Live Aid & The Ealing Club

The 35th anniversary of Live Aid concerts at Wembley & Philadelphia pass this week. Billed by many as the greatest gig in history the event was conceived to raise funds for famine relief in Africa, following on from the momentous “Do They know it’s Christmas’ single brought together by Bob Geldof and Midge Ure. 

The sheer complexity and planning of the 13th July 1985 gig required technical innovation and ingenuity, not least in the area of sound production.  Pick up any copy of the Live Aid box set and below all the artists listed you’ll find the name Jeff Griffin listed on the back cover. 

The line-up for Live Aid on 15th July 1985. Jeff Griffin, here credited for audio production was a key player that helped the landmark gig come together. In his younger days he was a regular at the Ealing Club.

Jeff was a radio producer at the BBC whose credits included “ BBC In Concert” and recordings for the John Peel show amongst many others. His name is never far away from classic recordings of The Jimi Hendrix Experience, Deep Purple, David Bowie and Queen. 

His friendship with Alexis Korner grew at the BBC and as an Acton resident he visited the Ealing Club alongside other West London haunts (The White Hart Southall) back in their heydays.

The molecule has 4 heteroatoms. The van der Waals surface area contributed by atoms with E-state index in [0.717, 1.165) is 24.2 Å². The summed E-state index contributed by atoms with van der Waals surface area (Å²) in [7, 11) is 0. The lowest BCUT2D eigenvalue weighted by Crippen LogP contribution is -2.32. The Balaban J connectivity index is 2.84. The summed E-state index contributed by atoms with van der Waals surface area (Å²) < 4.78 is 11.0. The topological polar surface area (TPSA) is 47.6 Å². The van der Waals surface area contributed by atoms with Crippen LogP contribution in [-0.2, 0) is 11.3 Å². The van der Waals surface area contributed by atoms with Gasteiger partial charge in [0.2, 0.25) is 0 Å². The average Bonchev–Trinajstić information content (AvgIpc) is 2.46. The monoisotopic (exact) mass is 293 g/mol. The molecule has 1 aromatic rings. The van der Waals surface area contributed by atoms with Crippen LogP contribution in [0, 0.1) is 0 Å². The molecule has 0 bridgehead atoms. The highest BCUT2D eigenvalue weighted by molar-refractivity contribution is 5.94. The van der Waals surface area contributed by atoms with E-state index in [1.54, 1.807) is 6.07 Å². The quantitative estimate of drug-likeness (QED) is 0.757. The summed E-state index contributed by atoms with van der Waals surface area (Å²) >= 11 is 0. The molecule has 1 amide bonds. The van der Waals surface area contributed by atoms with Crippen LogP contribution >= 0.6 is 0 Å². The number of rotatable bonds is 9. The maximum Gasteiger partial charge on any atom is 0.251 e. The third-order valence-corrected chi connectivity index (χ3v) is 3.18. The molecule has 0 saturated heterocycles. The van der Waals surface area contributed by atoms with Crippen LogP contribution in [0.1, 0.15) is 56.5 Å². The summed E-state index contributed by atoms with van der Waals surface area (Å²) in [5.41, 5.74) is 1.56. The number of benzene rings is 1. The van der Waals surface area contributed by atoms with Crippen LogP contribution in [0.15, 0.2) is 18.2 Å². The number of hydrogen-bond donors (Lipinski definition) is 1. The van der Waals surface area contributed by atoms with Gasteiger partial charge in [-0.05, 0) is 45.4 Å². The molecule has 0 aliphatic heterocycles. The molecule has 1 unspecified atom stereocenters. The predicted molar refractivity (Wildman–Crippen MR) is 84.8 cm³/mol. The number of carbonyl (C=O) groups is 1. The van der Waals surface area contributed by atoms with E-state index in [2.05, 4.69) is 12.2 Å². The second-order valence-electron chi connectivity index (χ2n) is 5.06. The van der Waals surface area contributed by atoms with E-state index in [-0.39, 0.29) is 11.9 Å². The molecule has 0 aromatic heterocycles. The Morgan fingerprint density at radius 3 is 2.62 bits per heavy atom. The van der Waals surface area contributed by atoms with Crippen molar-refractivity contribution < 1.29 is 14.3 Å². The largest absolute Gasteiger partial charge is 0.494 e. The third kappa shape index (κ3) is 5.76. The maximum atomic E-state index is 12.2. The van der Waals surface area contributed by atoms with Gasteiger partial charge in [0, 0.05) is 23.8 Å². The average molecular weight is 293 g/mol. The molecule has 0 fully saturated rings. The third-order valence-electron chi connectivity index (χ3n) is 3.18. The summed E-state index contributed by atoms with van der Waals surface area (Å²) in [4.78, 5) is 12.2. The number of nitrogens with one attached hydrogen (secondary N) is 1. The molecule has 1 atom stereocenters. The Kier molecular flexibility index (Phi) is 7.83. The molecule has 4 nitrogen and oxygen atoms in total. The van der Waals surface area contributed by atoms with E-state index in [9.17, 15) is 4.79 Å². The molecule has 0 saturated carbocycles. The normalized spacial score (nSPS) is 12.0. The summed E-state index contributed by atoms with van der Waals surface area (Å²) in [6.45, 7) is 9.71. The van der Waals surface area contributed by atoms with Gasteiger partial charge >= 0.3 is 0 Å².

Jeff Griffin’s personal recollections of the Ealing Club and Alexis form part of Suburban Steps To Rockland – The Story of the Ealing Club.  Now screening on (Sky Arts/Now TV) + Sky NZ, VRT + KLM Airlines. (Sign up to the mailing list for future screenings)

Live Aid and The Ealing Club

Many bands that participated in Live Aid can be linked back to the Ealing Club scene.  Even, the opening band ‘Status Quo’ are thought to have passed through the Ealing Club when known at “The Spectres” (Further confirmation of this is still required, so please get in touch if you remember them)

Other Live Aid participants such as Mick Jagger, Keith Richards, Ronnie Wood, The Who, Eric Clapton most certainly did climb the steps out of the Ealing Broadway club.  Elton John, David Bowie and later, Elvis Costello were never far away.  

By 1985, the Marshall stacks that had emerged from a small London Drum shop based in Hanwell (Ealing Borough) were gracing the stages both in the UK and the US. Memorably, Phil Collins also did the same, something that in 2020 would be difficult to recreate with the demise of Concorde. 

BB KING (another friend of Alexis Korner) ensured the Blues featured on the Philadelphia stage. It would be another few years before he would reach out to yet another generation through U2’s Rattle & Hum Album. In BB King’s biographical movie “Life of Riley (2012) the American Blues Artist would continue to name check Alexis Korner.

However, it was former Ealing Art College student, Freddie Mercury and Queen that were sealed into many memories on that day of Live Aid.  Here’s a clip of Jeff Griffin talking about his first encounter with Queen and some background to the recordings he made at Wembley stadium. 

His Live Aid recordings were recently included with the film ‘Bohemian Rhapsody’